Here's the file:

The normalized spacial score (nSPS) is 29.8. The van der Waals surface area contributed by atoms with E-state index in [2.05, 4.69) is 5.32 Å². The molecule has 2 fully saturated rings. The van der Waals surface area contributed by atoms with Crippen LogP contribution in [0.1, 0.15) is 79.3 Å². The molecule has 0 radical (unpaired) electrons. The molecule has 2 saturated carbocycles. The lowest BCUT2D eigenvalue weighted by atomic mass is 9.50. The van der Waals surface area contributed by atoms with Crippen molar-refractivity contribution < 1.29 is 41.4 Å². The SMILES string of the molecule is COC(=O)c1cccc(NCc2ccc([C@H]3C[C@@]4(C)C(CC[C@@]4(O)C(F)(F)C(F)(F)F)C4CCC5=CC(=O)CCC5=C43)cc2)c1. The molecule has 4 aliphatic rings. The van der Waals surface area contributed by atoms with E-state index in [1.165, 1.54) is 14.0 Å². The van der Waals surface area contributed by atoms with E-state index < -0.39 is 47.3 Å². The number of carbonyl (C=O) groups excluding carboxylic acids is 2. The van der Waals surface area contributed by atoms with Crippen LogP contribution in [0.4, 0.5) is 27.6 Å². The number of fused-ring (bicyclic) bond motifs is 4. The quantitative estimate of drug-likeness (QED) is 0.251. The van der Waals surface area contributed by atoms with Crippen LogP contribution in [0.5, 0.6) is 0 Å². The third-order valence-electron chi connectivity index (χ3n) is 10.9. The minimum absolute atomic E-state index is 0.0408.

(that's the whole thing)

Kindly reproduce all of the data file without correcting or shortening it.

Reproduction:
The normalized spacial score (nSPS) is 29.8. The van der Waals surface area contributed by atoms with E-state index in [2.05, 4.69) is 5.32 Å². The molecule has 2 fully saturated rings. The van der Waals surface area contributed by atoms with Crippen LogP contribution in [0.1, 0.15) is 79.3 Å². The molecule has 0 radical (unpaired) electrons. The molecule has 2 saturated carbocycles. The lowest BCUT2D eigenvalue weighted by atomic mass is 9.50. The van der Waals surface area contributed by atoms with Crippen molar-refractivity contribution < 1.29 is 41.4 Å². The SMILES string of the molecule is COC(=O)c1cccc(NCc2ccc([C@H]3C[C@@]4(C)C(CC[C@@]4(O)C(F)(F)C(F)(F)F)C4CCC5=CC(=O)CCC5=C43)cc2)c1. The molecule has 4 aliphatic rings. The van der Waals surface area contributed by atoms with E-state index in [1.165, 1.54) is 14.0 Å². The van der Waals surface area contributed by atoms with E-state index < -0.39 is 47.3 Å². The number of carbonyl (C=O) groups excluding carboxylic acids is 2. The van der Waals surface area contributed by atoms with Crippen LogP contribution in [0.4, 0.5) is 27.6 Å². The number of fused-ring (bicyclic) bond motifs is 4. The quantitative estimate of drug-likeness (QED) is 0.251. The van der Waals surface area contributed by atoms with Crippen LogP contribution in [0.5, 0.6) is 0 Å². The third-order valence-electron chi connectivity index (χ3n) is 10.9. The minimum absolute atomic E-state index is 0.0408.